Go inside the Brooklyn home of entrepreneur Miki Agrawal, the ex-investment banker with a novel idea for women’s underwear
Miki Agrawal isn’t afraid to defy expectations. A former investment banker, professional athlete, film producer, and restaurateur, she’s tried her hand at a half-dozen pursuits. Now, she’s the co-founder and mastermind behind one of the buzziest clothing brands on the block: Thinx.
You may know the name from their viral advertising campaign, which included pictures of grapefruits, eggs, and provocative statements plastered across New York City subways — and made waves online for the controversy it inspired. Or you may know it from someone who’s tried the product itself: underwear that was designed to replace feminine hygiene products, priced at $24-$38 a pair. It may sound simple, but Agrawal says it’s the first big attempt to introduce something new in feminine hygiene in centuries. And it’s a potentially $15 billion market.
“I want to be the taboo queen for the nether regions,” Agrawal told us.
Business Insider recently spent a morning at home with Agrawal in her Brooklyn loft space, learning about her winding road to entrepreneurship and the things — both material and spiritual — she’s collected along the way.
Originally from Canada, Agrawal now calls the hip Brooklyn neighborhood of Williamsburg home. The spot: a converted church just off the Bedford L stop. The sign out front still reads “All Are Welcome.”
Through the stained-glass entrance is a narrow hallway that leads to a series of apartments. Agrawal says that half a dozen of her friends live on the same floor of the building; they end many evenings in impromptu hangouts.
She shares the lofty space with her partner of five years, Andrew Horn. Like her, he’s an entrepreneur. That wasn’t always the case for Agrawal, though: after attending Cornell, she began her career as an investment banker. But the shock of 9/11 shifted her focus. “It was my wake up call — that a-ha moment,” she says of the events of the day.
“Did I live a life actualized, or not?” she asked herself. So she wrote down three things she wanted to do: play soccer professionally, make movies, and start a business. This wall decoration is a gift from an artist friend — and a reminder to stay close to her goals.
Agrawal played soccer professionally for the New York Magic before being sidelined by injury — twice. “I was like, ‘Universe, got it, thank you, OK, not my calling!'” she says of the experience. Next up: video production. On sets, presented with unhealthy foods, her first business idea struck: create a fresh, healthy, unprocessed pizza.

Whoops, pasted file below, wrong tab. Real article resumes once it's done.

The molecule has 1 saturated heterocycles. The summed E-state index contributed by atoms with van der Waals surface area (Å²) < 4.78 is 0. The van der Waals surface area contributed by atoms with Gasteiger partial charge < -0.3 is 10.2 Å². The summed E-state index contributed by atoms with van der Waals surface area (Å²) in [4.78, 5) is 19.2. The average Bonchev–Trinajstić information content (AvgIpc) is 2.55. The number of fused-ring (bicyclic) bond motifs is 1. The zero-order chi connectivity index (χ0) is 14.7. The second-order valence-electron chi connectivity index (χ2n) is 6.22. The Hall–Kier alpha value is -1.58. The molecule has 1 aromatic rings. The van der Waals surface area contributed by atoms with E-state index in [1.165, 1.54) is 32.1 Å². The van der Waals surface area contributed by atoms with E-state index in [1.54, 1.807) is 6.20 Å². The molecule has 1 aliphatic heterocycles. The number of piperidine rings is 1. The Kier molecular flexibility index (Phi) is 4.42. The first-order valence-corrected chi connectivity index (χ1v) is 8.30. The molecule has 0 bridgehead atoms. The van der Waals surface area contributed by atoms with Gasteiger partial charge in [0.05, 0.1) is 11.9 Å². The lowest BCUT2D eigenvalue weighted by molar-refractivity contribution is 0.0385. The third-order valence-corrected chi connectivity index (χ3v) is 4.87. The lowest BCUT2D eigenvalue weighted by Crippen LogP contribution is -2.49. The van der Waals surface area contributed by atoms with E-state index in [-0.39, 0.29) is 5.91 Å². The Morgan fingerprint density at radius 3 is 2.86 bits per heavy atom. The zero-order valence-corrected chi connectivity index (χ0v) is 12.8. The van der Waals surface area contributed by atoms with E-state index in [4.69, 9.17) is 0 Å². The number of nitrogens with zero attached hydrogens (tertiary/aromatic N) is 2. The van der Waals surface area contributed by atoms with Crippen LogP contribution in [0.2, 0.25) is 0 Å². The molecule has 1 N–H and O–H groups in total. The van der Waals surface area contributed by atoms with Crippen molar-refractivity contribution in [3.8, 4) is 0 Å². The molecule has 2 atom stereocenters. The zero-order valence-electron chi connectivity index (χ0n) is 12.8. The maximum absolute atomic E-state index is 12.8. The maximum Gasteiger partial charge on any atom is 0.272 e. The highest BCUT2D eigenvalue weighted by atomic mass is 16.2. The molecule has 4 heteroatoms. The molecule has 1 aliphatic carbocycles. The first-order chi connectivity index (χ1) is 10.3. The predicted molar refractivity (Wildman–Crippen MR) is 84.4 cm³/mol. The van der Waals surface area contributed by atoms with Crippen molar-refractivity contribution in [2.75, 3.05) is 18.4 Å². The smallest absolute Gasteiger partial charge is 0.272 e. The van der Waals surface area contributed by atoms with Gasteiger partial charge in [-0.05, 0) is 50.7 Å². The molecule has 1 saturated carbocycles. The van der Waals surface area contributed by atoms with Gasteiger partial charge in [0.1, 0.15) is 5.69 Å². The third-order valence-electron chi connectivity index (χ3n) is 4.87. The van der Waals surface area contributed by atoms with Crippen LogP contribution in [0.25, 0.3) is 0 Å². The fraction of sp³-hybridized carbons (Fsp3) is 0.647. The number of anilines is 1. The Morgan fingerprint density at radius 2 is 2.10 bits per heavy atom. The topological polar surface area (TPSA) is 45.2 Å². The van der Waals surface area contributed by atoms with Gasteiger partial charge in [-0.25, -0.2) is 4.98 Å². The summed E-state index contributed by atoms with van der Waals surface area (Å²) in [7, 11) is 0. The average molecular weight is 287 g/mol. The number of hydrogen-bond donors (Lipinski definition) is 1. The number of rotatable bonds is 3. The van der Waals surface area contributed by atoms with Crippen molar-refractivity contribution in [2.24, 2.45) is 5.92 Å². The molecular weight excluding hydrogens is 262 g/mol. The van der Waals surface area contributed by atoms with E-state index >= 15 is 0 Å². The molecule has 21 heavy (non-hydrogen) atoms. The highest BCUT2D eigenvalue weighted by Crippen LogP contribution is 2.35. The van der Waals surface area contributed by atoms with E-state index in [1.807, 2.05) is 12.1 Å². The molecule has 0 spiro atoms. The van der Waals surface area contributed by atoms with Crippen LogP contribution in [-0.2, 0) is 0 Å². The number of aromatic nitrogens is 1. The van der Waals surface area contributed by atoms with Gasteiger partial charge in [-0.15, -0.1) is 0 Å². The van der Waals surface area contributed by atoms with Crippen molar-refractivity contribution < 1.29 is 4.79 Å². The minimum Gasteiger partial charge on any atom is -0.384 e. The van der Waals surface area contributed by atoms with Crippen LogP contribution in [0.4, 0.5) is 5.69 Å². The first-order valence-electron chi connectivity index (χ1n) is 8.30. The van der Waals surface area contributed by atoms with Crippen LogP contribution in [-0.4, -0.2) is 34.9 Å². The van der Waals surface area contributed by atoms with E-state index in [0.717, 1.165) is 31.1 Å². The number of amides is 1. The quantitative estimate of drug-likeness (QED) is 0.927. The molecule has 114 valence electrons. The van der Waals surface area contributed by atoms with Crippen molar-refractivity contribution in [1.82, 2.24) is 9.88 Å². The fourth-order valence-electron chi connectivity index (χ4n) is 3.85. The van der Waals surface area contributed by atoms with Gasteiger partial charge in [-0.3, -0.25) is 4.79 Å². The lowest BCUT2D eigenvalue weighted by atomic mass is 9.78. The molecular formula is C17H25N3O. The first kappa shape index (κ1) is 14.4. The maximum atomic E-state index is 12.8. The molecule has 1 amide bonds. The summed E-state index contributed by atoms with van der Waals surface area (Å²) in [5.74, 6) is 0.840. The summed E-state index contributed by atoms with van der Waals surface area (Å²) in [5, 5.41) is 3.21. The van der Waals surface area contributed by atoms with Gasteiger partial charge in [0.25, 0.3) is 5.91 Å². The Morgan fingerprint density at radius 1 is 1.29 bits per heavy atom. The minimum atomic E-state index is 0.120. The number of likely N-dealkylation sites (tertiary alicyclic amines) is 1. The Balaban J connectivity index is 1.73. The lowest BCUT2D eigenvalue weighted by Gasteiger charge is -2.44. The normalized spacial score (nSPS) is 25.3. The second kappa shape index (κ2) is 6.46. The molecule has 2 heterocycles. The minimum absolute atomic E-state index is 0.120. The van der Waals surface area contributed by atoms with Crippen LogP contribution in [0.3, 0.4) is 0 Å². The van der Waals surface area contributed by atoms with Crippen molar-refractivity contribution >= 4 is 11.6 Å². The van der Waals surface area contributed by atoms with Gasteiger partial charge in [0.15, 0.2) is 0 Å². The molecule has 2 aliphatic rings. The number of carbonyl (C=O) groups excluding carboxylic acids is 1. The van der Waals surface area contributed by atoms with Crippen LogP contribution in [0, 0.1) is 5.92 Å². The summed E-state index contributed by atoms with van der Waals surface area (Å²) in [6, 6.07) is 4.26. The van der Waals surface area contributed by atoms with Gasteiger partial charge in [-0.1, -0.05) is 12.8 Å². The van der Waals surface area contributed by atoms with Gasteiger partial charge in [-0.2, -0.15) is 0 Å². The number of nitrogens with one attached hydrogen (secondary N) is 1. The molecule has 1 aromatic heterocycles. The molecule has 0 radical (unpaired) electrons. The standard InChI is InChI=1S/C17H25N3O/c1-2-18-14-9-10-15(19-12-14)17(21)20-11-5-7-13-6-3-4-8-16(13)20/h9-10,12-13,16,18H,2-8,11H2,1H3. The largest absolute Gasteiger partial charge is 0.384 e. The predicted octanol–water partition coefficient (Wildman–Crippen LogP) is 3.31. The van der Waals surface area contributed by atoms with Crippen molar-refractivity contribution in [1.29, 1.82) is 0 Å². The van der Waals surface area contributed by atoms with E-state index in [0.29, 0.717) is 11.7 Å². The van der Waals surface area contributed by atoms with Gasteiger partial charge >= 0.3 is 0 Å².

“I never cooked anything before opening my restaurant,” Agrawal said. She opened her first restaurant, Wild, in 2005. Now she’s part-owner of the restaurant’s two locations, having handed the reigns over to a partner. Below, her current kitchen.
Her refrigerator is decorated with notes, inspirational quotes, and an iteration of that controversial Thinx subway ad, showing a split, peeled orange. The idea behind Thinx stemmed from a frustration with “accidents” and with the taboos surrounding women’s hygiene.
At the core of her business and her worldview is a belief in equal opportunity for women and the importance of each person fulfilling their potential. She chose this Ubuntu saying, “I am what I am because of who we all are,” and painted it on a piece of scrap wood she sanded and stained herself before putting it up above her kitchen.
According to Agrawal, feminine hygiene is a $15 billion business — and it hasn’t been disrupted in centuries. In this corner of her apartment, a collection of candles is set up almost like an alternative altar.
Thinx isn’t her only project: she’s also behind Icon Undies, an incontinence product, and Tushy, an entry-level bidet unit for any bathroom.
“My days are extremely high-octane,” she said. So coming home is like “a deep breath of fresh air.” This day bed on the main level of the apartment serves both as a bohemian-style seating area and storage.
Above her bed hangs a dreamcatcher custom-made for her by Abel Costa, a mind-body therapist. Agrawal said that he channeled her aura in the weaving of the piece, which is made with 200-year-old kimono silk.
On her entrance table sits this stencil frame by graffiti artist Betty Kay Kendrick; you can find the “pursuit of magic” stamps scattered across Manhattan — or right here, in Agrawal’s home.